Siemianowice Slaskie – a former town of mines and steel mills, nowadays is a large sport and recreation centre, which attracts tourists and investors from all over Poland. Due to its numerous sport centres, Siemianowice draws in hundreds of active visitors.
Siemianowice Slaskie is famous in Poland and abroad mostly for its Burn Treatment Centre. Only a few know that the town owns one of the largest and the most beautiful sport-and-recreation complexes in Upper Silesia. The complex comprises of: a golf field, a shooting range, football and hockey fields, tennis, handball, futsal, volleyball and basketball courts as well as a few pools and a bowling court.
Moreover, Siemianowice may boast of many monuments, the most important of each are: the palace and park complex, a granary i.e. a current museum, the Zameczek palace in Michalkowice and numerous churches: St. Cross and Marthin Luther Neo-Gothic churches and Saint Michael the Archangel Neo-Roman church among others.
The palace and park complex is the largest such an object in the southern Poland. The oldest, baroque part of the palace was founded by the Mieroszewski family. A very interesting monument is also a current seat of the town’s museum. Inside the former granary we may admire permanent expositions i.e.: Traditional Culture of Upper Silesian Village, History of Siemianowice Slaskie and Silesian Apartment from the Beginning of the 20th Century. In the museum we find also a gallery, in which modern art exhibitions are organized.
In Gornik (English: a miner) park we find a building called Zameczek. For many years it served as a community centre, but nowadays it is a seat of Dom Technika (English: a technician’s house). Zameczek often holds cultural events.
Siemianowice Slaskie is quite big with a total area of 25,5 km2 and a population of 70,000. The town lies in southern Poland, approximately 20 km from Katowice Airport (Pyrzowice). Siemianowice is situated in a close proximity to Chorzow, Piekary Slaskie, Katowice, Wojkowice and Czeladz. A good connection with these cities is provided by tramways and buses.
Siemianowice was first mentioned as Sancovice village and later as Seymanoviczi. One of the most crucial dates in the history of this region is 1786, when the first black coal mine (Waldgrube) was built. From then on it was coal extraction and siderurgy that determined the region’s growth and development.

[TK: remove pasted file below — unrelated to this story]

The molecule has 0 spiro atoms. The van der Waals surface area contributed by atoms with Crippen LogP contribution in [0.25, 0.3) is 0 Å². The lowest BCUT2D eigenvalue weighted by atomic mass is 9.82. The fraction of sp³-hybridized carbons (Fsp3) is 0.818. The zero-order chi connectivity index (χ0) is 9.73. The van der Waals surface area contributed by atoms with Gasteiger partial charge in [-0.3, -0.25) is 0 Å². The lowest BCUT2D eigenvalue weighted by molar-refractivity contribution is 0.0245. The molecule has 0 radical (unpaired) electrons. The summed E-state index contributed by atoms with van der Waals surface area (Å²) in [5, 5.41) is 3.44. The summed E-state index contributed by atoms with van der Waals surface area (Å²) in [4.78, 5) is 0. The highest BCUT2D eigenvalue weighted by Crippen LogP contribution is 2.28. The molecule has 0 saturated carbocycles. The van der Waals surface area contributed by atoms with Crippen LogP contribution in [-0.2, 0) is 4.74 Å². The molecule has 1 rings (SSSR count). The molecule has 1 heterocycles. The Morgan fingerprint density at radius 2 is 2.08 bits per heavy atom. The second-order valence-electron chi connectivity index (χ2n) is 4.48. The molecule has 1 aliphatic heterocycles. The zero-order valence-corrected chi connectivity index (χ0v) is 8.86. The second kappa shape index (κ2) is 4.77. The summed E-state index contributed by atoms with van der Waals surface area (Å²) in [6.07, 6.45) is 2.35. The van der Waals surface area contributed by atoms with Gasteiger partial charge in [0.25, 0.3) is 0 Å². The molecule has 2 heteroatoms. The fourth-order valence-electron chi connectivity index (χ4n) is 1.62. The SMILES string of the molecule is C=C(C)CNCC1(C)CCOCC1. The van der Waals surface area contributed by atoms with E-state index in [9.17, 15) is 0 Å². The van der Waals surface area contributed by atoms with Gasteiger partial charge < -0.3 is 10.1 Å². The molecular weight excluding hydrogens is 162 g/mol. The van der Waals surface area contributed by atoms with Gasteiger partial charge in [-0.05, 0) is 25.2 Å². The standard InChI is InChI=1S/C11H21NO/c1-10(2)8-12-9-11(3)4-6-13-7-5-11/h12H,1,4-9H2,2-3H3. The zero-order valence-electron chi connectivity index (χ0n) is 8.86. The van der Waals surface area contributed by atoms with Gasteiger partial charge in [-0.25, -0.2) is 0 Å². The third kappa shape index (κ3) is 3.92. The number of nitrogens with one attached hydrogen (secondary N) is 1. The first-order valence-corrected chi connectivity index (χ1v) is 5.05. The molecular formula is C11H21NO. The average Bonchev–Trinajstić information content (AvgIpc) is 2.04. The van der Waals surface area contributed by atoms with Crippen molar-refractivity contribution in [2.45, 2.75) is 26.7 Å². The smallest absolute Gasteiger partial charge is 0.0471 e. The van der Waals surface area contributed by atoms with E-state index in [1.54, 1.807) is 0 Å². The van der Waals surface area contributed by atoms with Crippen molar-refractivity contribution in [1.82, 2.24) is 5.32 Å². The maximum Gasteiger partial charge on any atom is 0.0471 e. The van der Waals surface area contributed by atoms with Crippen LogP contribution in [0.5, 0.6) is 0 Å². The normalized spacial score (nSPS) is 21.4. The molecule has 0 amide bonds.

In the 19th century there occurred Laurahütte and Georgshütte settlements near Siemianowice and the first one soon obtained the status of a commune. A connection between Siemianowice and Laurahütte comprised centrally located industrial plants: mines, iron works, glass works, factories, a brewery and a few smaller workshops. The two communes were joined together in 1923, just after Siemianowice and Upper Silesia had been awarded back to Poland. Siemianowice commune obtained town rights and name Siemianowice Slaskie only in 1932. It was populated by 43 thousand people and was claimed to be the largest village in Europe.
After WW2 many new factories were built and the old ones modernised. Thousands of people from all over Poland were coming to Siemianowice to settle in. New estates were built and in 1951 Siemianowice Slaskie and Michalkowice communes were joined together.
Political changes in the turn of the 1980s occurred tragic for Siemianowice. With the government’s decision mines, which were a main workplace for the town’s inhabitants, together with cooperating companies were liquidated. A confectionery factory and the brewery were also shut down. Within 15 years more than 20 thousand workplaces were liquidated, but luckily a local self-government was announced. After the collapse of the largest companies, it was obvious that it is necessary to create such conditions that would encourage investors. Joining Siemianowice Slaskie to Katowice Special Economic Zone in 2005 occurred helpful. Special treatment, e.g. lower taxes, made numerous businesses invest in the development of the region.